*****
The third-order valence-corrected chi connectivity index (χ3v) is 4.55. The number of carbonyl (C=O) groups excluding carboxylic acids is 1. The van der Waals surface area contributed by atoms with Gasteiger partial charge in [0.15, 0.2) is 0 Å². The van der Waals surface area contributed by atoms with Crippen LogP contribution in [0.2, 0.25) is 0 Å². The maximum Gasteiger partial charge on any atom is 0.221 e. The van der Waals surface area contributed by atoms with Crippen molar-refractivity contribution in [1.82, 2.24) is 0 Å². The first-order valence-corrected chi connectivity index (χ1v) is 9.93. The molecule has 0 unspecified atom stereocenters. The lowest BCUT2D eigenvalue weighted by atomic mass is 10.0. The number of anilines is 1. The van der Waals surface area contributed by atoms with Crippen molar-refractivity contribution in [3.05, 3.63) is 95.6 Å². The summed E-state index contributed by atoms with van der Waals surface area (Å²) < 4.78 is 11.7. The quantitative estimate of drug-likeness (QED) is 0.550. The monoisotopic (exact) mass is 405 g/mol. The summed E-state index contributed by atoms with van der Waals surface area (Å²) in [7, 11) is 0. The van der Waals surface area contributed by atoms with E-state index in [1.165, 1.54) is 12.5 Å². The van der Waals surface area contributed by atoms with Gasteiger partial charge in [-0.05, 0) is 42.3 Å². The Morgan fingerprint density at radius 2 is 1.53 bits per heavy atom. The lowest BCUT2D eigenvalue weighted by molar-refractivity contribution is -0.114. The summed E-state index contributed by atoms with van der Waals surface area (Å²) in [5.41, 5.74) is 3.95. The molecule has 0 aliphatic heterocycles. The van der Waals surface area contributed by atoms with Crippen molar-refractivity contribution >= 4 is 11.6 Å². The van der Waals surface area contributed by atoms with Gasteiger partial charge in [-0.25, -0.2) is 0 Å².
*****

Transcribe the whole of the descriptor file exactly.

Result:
The third-order valence-corrected chi connectivity index (χ3v) is 4.55. The number of carbonyl (C=O) groups excluding carboxylic acids is 1. The van der Waals surface area contributed by atoms with Gasteiger partial charge in [0.15, 0.2) is 0 Å². The van der Waals surface area contributed by atoms with Crippen LogP contribution in [0.2, 0.25) is 0 Å². The maximum Gasteiger partial charge on any atom is 0.221 e. The van der Waals surface area contributed by atoms with Crippen molar-refractivity contribution in [1.82, 2.24) is 0 Å². The first-order valence-corrected chi connectivity index (χ1v) is 9.93. The molecule has 0 unspecified atom stereocenters. The lowest BCUT2D eigenvalue weighted by atomic mass is 10.0. The number of anilines is 1. The van der Waals surface area contributed by atoms with Crippen molar-refractivity contribution in [3.05, 3.63) is 95.6 Å². The summed E-state index contributed by atoms with van der Waals surface area (Å²) < 4.78 is 11.7. The quantitative estimate of drug-likeness (QED) is 0.550. The monoisotopic (exact) mass is 405 g/mol. The summed E-state index contributed by atoms with van der Waals surface area (Å²) in [7, 11) is 0. The van der Waals surface area contributed by atoms with E-state index in [1.165, 1.54) is 12.5 Å². The van der Waals surface area contributed by atoms with Gasteiger partial charge in [-0.05, 0) is 42.3 Å². The Morgan fingerprint density at radius 2 is 1.53 bits per heavy atom. The lowest BCUT2D eigenvalue weighted by molar-refractivity contribution is -0.114. The summed E-state index contributed by atoms with van der Waals surface area (Å²) in [5.41, 5.74) is 3.95. The molecule has 0 aliphatic heterocycles. The van der Waals surface area contributed by atoms with Crippen molar-refractivity contribution >= 4 is 11.6 Å². The van der Waals surface area contributed by atoms with Gasteiger partial charge in [-0.25, -0.2) is 0 Å².